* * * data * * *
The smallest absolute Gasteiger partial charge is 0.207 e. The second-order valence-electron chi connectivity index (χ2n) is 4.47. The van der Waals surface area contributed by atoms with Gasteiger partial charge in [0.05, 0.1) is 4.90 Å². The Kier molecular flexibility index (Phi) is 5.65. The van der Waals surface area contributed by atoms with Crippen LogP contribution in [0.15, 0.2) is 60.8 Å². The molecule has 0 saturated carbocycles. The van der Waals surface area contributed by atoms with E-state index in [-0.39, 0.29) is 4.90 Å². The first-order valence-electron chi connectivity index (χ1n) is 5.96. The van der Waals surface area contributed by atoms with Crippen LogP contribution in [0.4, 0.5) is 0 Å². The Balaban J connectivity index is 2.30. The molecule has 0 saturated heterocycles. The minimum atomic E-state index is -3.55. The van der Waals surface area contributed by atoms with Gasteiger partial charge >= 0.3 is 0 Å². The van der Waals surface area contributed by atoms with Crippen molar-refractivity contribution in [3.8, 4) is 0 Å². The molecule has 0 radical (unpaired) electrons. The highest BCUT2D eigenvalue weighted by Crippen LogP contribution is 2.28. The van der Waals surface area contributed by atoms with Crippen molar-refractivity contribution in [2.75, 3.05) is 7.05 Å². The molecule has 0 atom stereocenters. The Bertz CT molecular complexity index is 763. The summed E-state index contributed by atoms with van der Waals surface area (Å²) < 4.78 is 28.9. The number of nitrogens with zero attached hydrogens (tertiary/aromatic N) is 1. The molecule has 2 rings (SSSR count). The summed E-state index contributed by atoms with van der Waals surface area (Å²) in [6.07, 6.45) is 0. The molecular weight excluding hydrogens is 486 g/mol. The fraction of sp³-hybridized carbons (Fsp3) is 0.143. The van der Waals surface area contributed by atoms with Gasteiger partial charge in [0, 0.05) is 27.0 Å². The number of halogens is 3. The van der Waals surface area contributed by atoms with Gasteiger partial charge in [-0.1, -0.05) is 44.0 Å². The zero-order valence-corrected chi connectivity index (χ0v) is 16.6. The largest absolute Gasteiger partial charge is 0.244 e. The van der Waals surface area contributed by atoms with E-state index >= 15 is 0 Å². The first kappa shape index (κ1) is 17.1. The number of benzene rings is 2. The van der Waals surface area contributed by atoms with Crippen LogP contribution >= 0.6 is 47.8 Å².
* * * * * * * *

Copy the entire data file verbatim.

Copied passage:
The smallest absolute Gasteiger partial charge is 0.207 e. The second-order valence-electron chi connectivity index (χ2n) is 4.47. The van der Waals surface area contributed by atoms with Gasteiger partial charge in [0.05, 0.1) is 4.90 Å². The Kier molecular flexibility index (Phi) is 5.65. The van der Waals surface area contributed by atoms with Crippen LogP contribution in [0.15, 0.2) is 60.8 Å². The molecule has 0 saturated carbocycles. The van der Waals surface area contributed by atoms with E-state index in [-0.39, 0.29) is 4.90 Å². The first-order valence-electron chi connectivity index (χ1n) is 5.96. The van der Waals surface area contributed by atoms with Crippen LogP contribution in [0.4, 0.5) is 0 Å². The Balaban J connectivity index is 2.30. The molecule has 0 saturated heterocycles. The minimum atomic E-state index is -3.55. The van der Waals surface area contributed by atoms with Gasteiger partial charge >= 0.3 is 0 Å². The van der Waals surface area contributed by atoms with Crippen molar-refractivity contribution in [3.8, 4) is 0 Å². The molecule has 0 radical (unpaired) electrons. The highest BCUT2D eigenvalue weighted by Crippen LogP contribution is 2.28. The van der Waals surface area contributed by atoms with Crippen molar-refractivity contribution in [2.75, 3.05) is 7.05 Å². The molecule has 0 atom stereocenters. The Bertz CT molecular complexity index is 763. The summed E-state index contributed by atoms with van der Waals surface area (Å²) < 4.78 is 28.9. The number of nitrogens with zero attached hydrogens (tertiary/aromatic N) is 1. The molecule has 2 rings (SSSR count). The summed E-state index contributed by atoms with van der Waals surface area (Å²) in [6.07, 6.45) is 0. The molecular weight excluding hydrogens is 486 g/mol. The fraction of sp³-hybridized carbons (Fsp3) is 0.143. The van der Waals surface area contributed by atoms with Gasteiger partial charge in [0, 0.05) is 27.0 Å². The number of halogens is 3. The van der Waals surface area contributed by atoms with Gasteiger partial charge in [-0.1, -0.05) is 44.0 Å². The zero-order valence-corrected chi connectivity index (χ0v) is 16.6. The largest absolute Gasteiger partial charge is 0.244 e. The van der Waals surface area contributed by atoms with E-state index >= 15 is 0 Å². The first kappa shape index (κ1) is 17.1. The number of benzene rings is 2. The van der Waals surface area contributed by atoms with Crippen LogP contribution >= 0.6 is 47.8 Å².